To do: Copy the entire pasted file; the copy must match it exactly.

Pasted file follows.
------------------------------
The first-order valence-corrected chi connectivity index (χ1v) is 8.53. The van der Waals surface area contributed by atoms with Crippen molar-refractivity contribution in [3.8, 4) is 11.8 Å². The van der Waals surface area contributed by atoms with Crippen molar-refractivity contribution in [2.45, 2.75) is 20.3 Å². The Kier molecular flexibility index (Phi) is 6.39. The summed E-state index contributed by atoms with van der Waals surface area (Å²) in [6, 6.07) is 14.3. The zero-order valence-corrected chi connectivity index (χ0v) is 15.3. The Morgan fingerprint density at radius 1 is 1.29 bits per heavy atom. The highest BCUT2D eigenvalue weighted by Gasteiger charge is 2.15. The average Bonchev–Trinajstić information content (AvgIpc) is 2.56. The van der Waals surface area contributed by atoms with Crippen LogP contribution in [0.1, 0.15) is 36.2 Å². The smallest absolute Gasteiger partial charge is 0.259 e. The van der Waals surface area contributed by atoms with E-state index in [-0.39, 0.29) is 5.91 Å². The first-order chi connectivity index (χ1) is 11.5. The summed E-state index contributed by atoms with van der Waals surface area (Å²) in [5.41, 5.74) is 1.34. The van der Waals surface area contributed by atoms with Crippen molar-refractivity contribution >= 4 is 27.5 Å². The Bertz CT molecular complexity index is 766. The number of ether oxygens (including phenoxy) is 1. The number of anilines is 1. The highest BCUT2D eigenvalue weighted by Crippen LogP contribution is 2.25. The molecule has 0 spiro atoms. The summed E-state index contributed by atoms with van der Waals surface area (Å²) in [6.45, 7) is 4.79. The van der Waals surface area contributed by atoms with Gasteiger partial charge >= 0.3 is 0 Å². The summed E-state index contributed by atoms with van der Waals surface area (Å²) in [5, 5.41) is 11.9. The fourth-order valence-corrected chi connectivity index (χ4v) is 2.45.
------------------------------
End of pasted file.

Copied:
The first-order valence-corrected chi connectivity index (χ1v) is 8.53. The van der Waals surface area contributed by atoms with Crippen molar-refractivity contribution in [3.8, 4) is 11.8 Å². The van der Waals surface area contributed by atoms with Crippen molar-refractivity contribution in [2.45, 2.75) is 20.3 Å². The Kier molecular flexibility index (Phi) is 6.39. The summed E-state index contributed by atoms with van der Waals surface area (Å²) in [6, 6.07) is 14.3. The zero-order valence-corrected chi connectivity index (χ0v) is 15.3. The Morgan fingerprint density at radius 1 is 1.29 bits per heavy atom. The highest BCUT2D eigenvalue weighted by Gasteiger charge is 2.15. The average Bonchev–Trinajstić information content (AvgIpc) is 2.56. The van der Waals surface area contributed by atoms with Crippen LogP contribution in [0.1, 0.15) is 36.2 Å². The smallest absolute Gasteiger partial charge is 0.259 e. The van der Waals surface area contributed by atoms with E-state index in [-0.39, 0.29) is 5.91 Å². The first-order chi connectivity index (χ1) is 11.5. The summed E-state index contributed by atoms with van der Waals surface area (Å²) in [5.41, 5.74) is 1.34. The van der Waals surface area contributed by atoms with Crippen molar-refractivity contribution >= 4 is 27.5 Å². The Bertz CT molecular complexity index is 766. The number of ether oxygens (including phenoxy) is 1. The number of anilines is 1. The highest BCUT2D eigenvalue weighted by Crippen LogP contribution is 2.25. The molecule has 0 spiro atoms. The summed E-state index contributed by atoms with van der Waals surface area (Å²) in [6.45, 7) is 4.79. The van der Waals surface area contributed by atoms with Gasteiger partial charge >= 0.3 is 0 Å². The summed E-state index contributed by atoms with van der Waals surface area (Å²) in [5, 5.41) is 11.9. The fourth-order valence-corrected chi connectivity index (χ4v) is 2.45.